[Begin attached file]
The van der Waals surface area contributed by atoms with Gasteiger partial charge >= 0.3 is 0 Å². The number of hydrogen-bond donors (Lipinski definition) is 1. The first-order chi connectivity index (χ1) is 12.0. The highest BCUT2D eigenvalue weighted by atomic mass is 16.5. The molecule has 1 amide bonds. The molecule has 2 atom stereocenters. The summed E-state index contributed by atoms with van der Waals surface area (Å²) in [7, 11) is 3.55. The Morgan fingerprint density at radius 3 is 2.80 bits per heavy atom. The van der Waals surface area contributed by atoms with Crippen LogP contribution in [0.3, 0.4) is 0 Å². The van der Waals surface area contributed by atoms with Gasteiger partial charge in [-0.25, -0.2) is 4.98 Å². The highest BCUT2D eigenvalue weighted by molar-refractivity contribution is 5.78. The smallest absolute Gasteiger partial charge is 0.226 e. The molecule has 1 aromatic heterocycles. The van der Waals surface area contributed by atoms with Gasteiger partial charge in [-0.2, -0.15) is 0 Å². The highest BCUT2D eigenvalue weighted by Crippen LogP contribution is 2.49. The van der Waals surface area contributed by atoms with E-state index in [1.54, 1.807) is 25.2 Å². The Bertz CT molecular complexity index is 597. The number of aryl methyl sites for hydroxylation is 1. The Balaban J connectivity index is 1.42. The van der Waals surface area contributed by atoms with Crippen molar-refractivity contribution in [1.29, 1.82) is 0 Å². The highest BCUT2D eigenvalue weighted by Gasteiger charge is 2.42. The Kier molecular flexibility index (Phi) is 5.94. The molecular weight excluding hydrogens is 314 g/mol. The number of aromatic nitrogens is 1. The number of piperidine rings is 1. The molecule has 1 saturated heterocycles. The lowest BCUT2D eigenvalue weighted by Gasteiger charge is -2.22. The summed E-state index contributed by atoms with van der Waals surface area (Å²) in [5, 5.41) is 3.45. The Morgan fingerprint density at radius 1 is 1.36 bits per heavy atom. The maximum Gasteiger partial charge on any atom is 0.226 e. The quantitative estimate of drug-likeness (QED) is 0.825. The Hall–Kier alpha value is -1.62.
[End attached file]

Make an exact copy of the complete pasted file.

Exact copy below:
The van der Waals surface area contributed by atoms with Gasteiger partial charge >= 0.3 is 0 Å². The number of hydrogen-bond donors (Lipinski definition) is 1. The first-order chi connectivity index (χ1) is 12.0. The highest BCUT2D eigenvalue weighted by atomic mass is 16.5. The molecule has 1 amide bonds. The molecule has 2 atom stereocenters. The summed E-state index contributed by atoms with van der Waals surface area (Å²) in [7, 11) is 3.55. The Morgan fingerprint density at radius 3 is 2.80 bits per heavy atom. The van der Waals surface area contributed by atoms with Crippen LogP contribution in [0.3, 0.4) is 0 Å². The van der Waals surface area contributed by atoms with Gasteiger partial charge in [-0.25, -0.2) is 4.98 Å². The highest BCUT2D eigenvalue weighted by molar-refractivity contribution is 5.78. The smallest absolute Gasteiger partial charge is 0.226 e. The molecule has 1 aromatic heterocycles. The van der Waals surface area contributed by atoms with Gasteiger partial charge in [-0.2, -0.15) is 0 Å². The highest BCUT2D eigenvalue weighted by Crippen LogP contribution is 2.49. The van der Waals surface area contributed by atoms with E-state index in [1.54, 1.807) is 25.2 Å². The Bertz CT molecular complexity index is 597. The number of aryl methyl sites for hydroxylation is 1. The Balaban J connectivity index is 1.42. The van der Waals surface area contributed by atoms with Crippen molar-refractivity contribution in [1.29, 1.82) is 0 Å². The highest BCUT2D eigenvalue weighted by Gasteiger charge is 2.42. The Kier molecular flexibility index (Phi) is 5.94. The molecular weight excluding hydrogens is 314 g/mol. The number of aromatic nitrogens is 1. The number of piperidine rings is 1. The molecule has 1 saturated heterocycles. The lowest BCUT2D eigenvalue weighted by Gasteiger charge is -2.22. The summed E-state index contributed by atoms with van der Waals surface area (Å²) in [5, 5.41) is 3.45. The Morgan fingerprint density at radius 1 is 1.36 bits per heavy atom. The maximum Gasteiger partial charge on any atom is 0.226 e. The quantitative estimate of drug-likeness (QED) is 0.825. The Hall–Kier alpha value is -1.62.